THE STORY OF A PEACEFUL REVOLUTION.
IN the production of this book two worthy examples of co-operative procedure in the making of text books have been followed. The Manual for Co-operators, which for many years served as the foundation of co-operative class teaching, was the joint production of two of the most eminent enthusiasts for co-operative education — the late Edward Vansinart Neale, and the late Thomas Hughes. Their work as editors was watched over by a committee of the Co-operative Union, and the Manual was published by resolution of the Co-operative Congress held at Leeds in 1881. The second example followed is that of Working-men Co-operators, another text book prepared for the Co-operative Union by the joint labours of two members of the Central Board of the Union, Mr. A. H. D. Acland and Mr. B. Jones.
The present work is also the joint production of co-operative enthusiasts. It has been prepared by the Southern Co-operative Education Association, and accepted by the Co-operative Union as the text book for students engaged in the study of the History, Theory, and Practice of Co-operation. The main purpose of the writers of the book has been to gather together, and bring up to date, as comprehensive an account as possible of the Co-operative Movement in Great Britain and Ireland, using as their chief sources of information the works of accepted authorities, and presenting it in such manner as seemed best suited to the needs of the student. It will succeed, but not necessarily supersede, the text books of these former exponents of Co-operation.
Many pens have been at work upon its pages, as will be plainly evident to the reader who seeks to ﬁnd in it any uniformity of style. Provided the facts related could be veriﬁed by reliable references, that the story told by each contributor fell into harmony with the main purpose and scope of the book, and that the principle of “equitable association” was made manifest from cover to cover, I, as Editor, have been content to regard the diversity of styles as lending interest to a work containing many technical details. To the general reader, who may happen to discover some apparently unnecessary repetitions of incident or fact, I would submit, that since the book is primarily intended for the use of students, each repetition will, on examination, be found to emphasise some special point, or drive home some particular lesson. In the revision of the work, over which considerable time and labour has been spent, every effort has been made to avoid any unnecessary elaboration of detail, and care has been taken to leave unmentioned no essential feature or phase of co-operative activity. At the same time, large ﬁelds of inquiry are left open for further research.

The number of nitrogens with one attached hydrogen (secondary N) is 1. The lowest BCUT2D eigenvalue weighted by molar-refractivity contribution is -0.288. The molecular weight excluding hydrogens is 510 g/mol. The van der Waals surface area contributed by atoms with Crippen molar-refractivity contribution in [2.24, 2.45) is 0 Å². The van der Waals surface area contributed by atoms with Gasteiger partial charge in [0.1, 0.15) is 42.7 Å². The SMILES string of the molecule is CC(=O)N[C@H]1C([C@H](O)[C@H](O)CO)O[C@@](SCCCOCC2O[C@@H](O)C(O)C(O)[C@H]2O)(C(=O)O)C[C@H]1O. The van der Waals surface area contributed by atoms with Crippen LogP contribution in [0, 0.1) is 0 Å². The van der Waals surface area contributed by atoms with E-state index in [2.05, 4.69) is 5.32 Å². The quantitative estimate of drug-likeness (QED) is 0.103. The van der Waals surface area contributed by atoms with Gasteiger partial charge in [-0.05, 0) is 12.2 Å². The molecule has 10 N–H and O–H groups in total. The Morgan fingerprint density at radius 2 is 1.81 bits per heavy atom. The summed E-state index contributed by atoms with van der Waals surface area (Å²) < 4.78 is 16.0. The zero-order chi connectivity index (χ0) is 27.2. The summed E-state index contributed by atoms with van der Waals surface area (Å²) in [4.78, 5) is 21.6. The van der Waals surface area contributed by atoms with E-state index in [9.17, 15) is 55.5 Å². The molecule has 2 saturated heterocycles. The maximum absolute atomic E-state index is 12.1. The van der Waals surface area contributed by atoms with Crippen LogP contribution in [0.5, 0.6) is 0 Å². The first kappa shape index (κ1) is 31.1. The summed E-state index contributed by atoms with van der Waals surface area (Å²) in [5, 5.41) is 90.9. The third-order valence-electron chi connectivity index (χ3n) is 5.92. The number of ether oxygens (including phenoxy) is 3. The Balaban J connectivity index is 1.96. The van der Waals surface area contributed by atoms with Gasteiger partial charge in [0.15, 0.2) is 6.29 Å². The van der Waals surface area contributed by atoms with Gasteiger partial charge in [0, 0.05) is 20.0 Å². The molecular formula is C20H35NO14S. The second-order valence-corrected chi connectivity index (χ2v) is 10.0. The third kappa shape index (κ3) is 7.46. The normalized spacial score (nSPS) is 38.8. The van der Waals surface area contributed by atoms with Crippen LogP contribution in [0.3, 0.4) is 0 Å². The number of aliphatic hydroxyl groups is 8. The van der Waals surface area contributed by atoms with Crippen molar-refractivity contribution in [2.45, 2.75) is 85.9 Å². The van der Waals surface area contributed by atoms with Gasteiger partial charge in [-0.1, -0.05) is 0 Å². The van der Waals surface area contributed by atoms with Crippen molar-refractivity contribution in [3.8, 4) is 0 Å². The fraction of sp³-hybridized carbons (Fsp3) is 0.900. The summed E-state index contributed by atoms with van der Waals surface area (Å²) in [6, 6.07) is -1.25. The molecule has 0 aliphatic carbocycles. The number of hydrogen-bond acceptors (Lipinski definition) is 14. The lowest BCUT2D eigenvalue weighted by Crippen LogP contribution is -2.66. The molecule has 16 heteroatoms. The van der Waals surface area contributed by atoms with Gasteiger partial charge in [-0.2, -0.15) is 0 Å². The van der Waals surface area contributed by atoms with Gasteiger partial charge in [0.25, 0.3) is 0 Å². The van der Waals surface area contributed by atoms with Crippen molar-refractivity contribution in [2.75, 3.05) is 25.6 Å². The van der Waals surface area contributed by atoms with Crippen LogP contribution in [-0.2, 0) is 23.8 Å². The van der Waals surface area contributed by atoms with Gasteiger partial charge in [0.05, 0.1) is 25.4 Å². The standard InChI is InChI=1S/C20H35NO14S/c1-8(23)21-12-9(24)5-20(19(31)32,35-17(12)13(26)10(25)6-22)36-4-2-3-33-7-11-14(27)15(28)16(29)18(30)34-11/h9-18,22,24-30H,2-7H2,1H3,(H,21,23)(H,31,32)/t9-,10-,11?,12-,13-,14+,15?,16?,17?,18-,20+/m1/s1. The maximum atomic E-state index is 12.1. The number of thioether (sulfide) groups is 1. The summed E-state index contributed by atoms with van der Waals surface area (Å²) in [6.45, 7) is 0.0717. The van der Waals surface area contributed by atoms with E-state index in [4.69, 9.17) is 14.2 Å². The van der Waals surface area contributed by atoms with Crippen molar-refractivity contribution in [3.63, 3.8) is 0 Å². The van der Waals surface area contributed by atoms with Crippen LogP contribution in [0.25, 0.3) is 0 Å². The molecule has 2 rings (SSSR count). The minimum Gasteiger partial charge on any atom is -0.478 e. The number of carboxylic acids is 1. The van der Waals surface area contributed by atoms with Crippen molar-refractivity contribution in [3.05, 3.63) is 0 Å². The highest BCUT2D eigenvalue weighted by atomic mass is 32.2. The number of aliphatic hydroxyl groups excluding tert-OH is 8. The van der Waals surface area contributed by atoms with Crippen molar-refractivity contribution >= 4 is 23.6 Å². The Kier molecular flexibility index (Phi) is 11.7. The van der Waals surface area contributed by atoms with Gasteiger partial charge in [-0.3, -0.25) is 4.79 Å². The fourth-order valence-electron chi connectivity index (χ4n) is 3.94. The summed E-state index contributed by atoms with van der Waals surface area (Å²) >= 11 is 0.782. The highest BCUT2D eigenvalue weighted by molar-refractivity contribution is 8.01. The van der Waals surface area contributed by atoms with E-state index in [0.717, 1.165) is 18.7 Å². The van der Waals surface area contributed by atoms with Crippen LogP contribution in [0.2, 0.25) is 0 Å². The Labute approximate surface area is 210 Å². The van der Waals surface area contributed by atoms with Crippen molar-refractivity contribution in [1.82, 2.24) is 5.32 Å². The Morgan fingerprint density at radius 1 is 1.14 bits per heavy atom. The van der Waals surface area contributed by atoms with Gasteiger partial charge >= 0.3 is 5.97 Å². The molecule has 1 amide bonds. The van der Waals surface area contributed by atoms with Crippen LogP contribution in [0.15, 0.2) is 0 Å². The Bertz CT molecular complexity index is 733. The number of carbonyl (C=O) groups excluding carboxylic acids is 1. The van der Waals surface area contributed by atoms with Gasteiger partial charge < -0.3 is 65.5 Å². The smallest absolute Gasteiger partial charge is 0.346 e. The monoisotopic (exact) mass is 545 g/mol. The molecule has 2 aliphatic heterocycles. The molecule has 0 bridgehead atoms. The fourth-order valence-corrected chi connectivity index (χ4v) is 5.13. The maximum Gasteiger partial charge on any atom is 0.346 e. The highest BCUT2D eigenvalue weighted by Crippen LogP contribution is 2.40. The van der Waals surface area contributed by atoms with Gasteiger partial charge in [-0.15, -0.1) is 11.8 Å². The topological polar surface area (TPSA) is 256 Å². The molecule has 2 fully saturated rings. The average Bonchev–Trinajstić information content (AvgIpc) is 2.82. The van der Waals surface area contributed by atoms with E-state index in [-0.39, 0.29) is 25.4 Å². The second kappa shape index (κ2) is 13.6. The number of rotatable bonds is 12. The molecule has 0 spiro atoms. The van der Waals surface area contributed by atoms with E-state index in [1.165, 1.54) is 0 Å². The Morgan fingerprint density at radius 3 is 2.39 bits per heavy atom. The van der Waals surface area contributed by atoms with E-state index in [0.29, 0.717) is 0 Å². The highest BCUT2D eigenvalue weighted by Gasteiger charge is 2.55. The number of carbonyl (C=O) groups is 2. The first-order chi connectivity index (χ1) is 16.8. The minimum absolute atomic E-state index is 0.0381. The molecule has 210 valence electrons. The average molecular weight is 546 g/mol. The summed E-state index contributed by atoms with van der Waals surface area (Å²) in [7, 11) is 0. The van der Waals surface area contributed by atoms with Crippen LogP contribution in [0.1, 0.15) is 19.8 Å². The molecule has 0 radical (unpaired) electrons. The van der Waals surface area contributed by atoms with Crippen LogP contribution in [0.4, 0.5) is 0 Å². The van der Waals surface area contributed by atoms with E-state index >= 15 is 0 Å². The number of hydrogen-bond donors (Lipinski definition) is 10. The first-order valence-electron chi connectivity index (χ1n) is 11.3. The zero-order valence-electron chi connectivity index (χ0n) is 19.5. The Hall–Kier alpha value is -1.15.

In addition to drawing information from the published writings of co-operators and records of co-operation, the authors desire to acknowledge their indebtedness to the courtesy of many co-operative ofﬁcials who have supplied them with local or incidental items of information. In the preparation of the statistical data, and in many matters of historical fact, they have had the great advantage of guidance and advice from Mr. J. J. Dent, of the Labour Department of the Board of Trade; to him they desire to make special acknowledgement, as well as to Mr. Aneurin Williams, to whom they are indebted for the chapters on the Christian Socialists and Labour Co-partnership.
In one direction only do the writers claim for their work the distinction of novelty. This is in the method they have adopted of presenting to the student the diverse theories regarding the division of “the fund commonly known as proﬁt,” which, broadly speaking, still divide co-operators into two schools of thought, although happily no longer into two contending parties.
Those who stand for the “Theory of Consumers’ Association,” which makes the consumer the unit of co-operative effort, and the recipient of its surplus “proﬁts”; and those who stand for the “Theory of Co-partnership Association,” which gives the worker — as such — a special place in the responsibility of effort and a special share in its gains, will ﬁnd within this book the foundations upon which each theory is built up. The writers have made no effort to reconcile the two theories, but they have endeavoured to show that they can and do exist, side by side in one great whole, and that the solidarity of the Co-operative Movement as a social force is complete, despite divergencies in theory and in practice.
The general reader, if he has wit, will determine for himself which of the two theories exhibits the signs of greater vitality. The student, if he has any spark of the co-operative faith in him, will ﬁnd underlying both “the essential character of our movement,” which is “a unifying principle . . . consecrated to the common good of all, and exclusive of none.”